Fitness professionals can modify load by altering the body’s angle relative to the ground or the amount of unloading by the SE system (Bettendorf 2010). For example, during a standing exercise, body angle can progress from the most basic vertical position (90 degrees) to more acute angles. Using the SE system’s handles to help “unload” the lower extremity will make a lower-body exercise easier.

Multimodal Programming

Since several functional parameters are closely related to fall risk, effective programming must be multimodal in nature. The adaptable nature of SE systems makes it perfect for a variety of movements. The following sections detail suspension exercises for joint mobility, sensory enhancement, muscle strengthening and gait enhancement—all crucial elements for a balanced training program for older adults (Province et al. 1995).

Joint Mobility

Joint mobility is necessary for proper sensory and motor function, particularly during ambulation. Loss of joint mobility is commonplace with aging, when changes in muscle structure and connective tissues cause a decrease in flexibility. More specifically, levels of the rigid connective tissue collagen increase relative to those of the more flexible protein elastin, thereby lessening tissue compliance and contributing to muscular stiffness (Ferber, Osternig & Gravelle 2002). This shift, combined with the effects of gravity and loss of strength and confidence, can cause the ankle, hip, thoracic spine and shoulders to become less mobile with age. The following joint mobility suspension exercises include both open- and closed-chain exercises to enhance neural drive to the musculature and utilize momentum and gravitational forces.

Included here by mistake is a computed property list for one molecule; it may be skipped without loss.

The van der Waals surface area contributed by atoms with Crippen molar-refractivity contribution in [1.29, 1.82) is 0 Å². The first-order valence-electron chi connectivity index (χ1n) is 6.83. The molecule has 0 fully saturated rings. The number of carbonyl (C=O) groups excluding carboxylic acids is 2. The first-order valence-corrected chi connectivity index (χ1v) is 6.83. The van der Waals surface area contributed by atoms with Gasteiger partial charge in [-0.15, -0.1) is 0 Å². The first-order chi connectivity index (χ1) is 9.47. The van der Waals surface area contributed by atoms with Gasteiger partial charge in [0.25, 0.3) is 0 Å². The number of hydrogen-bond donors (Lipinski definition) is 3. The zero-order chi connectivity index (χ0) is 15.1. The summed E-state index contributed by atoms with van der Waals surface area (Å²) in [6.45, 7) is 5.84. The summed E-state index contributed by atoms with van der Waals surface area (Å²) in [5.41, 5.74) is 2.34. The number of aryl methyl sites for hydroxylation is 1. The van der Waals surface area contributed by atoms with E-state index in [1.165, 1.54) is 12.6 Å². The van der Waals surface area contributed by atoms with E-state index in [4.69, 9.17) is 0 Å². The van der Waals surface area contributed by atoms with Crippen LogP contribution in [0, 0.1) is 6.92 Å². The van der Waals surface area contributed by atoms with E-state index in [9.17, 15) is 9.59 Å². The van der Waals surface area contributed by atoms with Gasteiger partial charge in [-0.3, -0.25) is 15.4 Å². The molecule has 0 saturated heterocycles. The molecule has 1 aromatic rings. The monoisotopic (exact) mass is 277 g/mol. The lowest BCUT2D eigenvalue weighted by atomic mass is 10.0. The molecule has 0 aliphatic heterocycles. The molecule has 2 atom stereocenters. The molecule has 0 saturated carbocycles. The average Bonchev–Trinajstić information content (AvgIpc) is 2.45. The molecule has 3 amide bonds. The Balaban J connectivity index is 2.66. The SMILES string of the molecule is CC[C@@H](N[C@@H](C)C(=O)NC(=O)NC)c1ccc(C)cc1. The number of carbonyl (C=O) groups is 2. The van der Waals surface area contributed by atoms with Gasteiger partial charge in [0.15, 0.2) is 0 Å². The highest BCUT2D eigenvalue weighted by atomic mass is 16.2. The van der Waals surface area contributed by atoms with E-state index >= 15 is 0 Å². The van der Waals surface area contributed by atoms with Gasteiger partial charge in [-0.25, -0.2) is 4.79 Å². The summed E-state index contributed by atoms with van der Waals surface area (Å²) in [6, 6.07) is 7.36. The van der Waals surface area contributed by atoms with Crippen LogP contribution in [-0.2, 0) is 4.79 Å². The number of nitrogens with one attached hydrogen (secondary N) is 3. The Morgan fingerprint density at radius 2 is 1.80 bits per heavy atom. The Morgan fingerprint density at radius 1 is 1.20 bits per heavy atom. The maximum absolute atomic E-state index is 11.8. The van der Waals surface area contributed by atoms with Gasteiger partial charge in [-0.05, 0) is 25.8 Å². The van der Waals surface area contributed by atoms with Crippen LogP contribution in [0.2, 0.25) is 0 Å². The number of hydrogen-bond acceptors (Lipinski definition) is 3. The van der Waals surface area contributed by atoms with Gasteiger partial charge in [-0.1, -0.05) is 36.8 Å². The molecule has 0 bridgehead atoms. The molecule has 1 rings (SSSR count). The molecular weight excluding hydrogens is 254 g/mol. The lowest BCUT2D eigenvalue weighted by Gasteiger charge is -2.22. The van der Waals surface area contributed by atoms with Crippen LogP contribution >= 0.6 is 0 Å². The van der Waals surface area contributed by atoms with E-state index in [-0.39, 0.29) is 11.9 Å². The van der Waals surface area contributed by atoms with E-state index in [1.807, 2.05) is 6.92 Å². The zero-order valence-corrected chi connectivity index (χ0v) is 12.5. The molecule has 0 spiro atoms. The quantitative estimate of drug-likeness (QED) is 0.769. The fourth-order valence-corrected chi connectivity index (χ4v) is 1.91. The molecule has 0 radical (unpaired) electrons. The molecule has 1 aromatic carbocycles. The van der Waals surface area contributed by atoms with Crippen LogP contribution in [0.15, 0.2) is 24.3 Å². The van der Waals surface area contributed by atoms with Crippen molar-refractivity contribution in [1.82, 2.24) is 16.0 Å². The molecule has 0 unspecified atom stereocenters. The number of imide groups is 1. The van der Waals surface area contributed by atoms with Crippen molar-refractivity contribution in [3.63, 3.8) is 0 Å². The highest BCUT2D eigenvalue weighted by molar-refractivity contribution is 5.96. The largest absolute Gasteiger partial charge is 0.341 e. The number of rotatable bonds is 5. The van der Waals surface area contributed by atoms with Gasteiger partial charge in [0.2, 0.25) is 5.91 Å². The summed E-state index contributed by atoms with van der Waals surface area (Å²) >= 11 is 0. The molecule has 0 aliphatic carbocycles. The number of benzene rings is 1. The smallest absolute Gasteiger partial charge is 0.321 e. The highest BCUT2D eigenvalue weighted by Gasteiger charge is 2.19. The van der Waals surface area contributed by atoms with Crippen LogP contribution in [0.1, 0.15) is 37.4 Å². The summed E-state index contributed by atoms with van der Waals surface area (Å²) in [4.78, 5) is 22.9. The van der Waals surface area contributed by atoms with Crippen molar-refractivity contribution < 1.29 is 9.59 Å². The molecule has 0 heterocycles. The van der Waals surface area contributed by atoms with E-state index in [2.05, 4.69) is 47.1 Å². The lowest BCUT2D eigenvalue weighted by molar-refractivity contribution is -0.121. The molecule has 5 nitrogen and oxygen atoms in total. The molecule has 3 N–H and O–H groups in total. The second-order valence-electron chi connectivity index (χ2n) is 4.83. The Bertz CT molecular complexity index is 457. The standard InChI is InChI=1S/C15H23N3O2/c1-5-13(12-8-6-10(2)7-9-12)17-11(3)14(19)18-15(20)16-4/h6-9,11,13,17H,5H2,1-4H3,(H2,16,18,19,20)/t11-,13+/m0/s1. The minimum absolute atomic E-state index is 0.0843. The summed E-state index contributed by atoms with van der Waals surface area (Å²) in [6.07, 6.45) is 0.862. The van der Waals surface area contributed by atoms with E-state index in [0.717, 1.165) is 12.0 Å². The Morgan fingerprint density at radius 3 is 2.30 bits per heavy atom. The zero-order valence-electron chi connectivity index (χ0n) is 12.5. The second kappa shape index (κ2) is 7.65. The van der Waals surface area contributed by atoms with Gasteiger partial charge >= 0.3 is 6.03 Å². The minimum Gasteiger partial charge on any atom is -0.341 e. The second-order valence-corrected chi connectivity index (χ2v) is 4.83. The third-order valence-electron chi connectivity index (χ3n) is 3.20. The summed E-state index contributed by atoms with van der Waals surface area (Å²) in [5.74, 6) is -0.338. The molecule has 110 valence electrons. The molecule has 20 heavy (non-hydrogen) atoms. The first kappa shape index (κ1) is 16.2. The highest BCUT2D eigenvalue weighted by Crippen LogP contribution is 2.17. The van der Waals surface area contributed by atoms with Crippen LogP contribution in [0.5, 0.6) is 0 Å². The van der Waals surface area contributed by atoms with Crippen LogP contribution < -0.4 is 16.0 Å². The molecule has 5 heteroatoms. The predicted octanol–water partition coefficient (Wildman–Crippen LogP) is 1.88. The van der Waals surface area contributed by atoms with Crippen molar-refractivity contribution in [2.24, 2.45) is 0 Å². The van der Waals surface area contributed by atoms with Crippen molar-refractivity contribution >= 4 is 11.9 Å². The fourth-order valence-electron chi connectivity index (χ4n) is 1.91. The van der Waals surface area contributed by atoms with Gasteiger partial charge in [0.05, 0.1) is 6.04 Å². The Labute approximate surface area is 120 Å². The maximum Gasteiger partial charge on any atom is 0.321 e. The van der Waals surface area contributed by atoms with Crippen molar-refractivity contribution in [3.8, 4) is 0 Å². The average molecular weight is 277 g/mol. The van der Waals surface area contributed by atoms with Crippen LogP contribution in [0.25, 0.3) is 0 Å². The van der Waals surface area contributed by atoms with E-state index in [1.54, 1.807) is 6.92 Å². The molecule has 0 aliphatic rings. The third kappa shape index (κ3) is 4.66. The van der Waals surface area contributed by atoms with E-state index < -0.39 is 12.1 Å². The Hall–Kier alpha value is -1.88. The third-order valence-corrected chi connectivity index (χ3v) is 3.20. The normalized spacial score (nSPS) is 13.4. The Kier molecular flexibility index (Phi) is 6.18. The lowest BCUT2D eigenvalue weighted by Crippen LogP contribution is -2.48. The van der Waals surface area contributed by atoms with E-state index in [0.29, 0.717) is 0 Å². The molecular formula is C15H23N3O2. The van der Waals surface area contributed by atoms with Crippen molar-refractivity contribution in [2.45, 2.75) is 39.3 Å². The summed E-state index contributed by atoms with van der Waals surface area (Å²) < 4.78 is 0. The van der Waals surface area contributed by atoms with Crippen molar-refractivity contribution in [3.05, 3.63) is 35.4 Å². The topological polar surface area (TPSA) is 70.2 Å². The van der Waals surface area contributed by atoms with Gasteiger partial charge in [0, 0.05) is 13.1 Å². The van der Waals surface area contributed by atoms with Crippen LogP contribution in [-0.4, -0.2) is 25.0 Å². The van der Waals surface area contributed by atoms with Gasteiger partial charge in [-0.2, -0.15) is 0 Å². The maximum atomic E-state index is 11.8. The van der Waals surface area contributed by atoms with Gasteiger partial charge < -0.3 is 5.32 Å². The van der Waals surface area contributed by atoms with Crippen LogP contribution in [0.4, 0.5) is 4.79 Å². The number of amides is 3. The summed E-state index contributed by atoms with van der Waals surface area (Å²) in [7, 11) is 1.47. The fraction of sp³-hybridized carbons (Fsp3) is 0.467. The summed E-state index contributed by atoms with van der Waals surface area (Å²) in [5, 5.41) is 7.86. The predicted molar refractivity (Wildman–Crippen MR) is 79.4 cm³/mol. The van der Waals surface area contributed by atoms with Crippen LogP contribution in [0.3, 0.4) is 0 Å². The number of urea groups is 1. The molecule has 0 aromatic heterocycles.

Ankle Circles

Benefits. Improves ankle joint flexibility and standing balance.

Setup. Shortened straps, single-handle mode, hands in foot cradles, palms down, arms extended at chest height.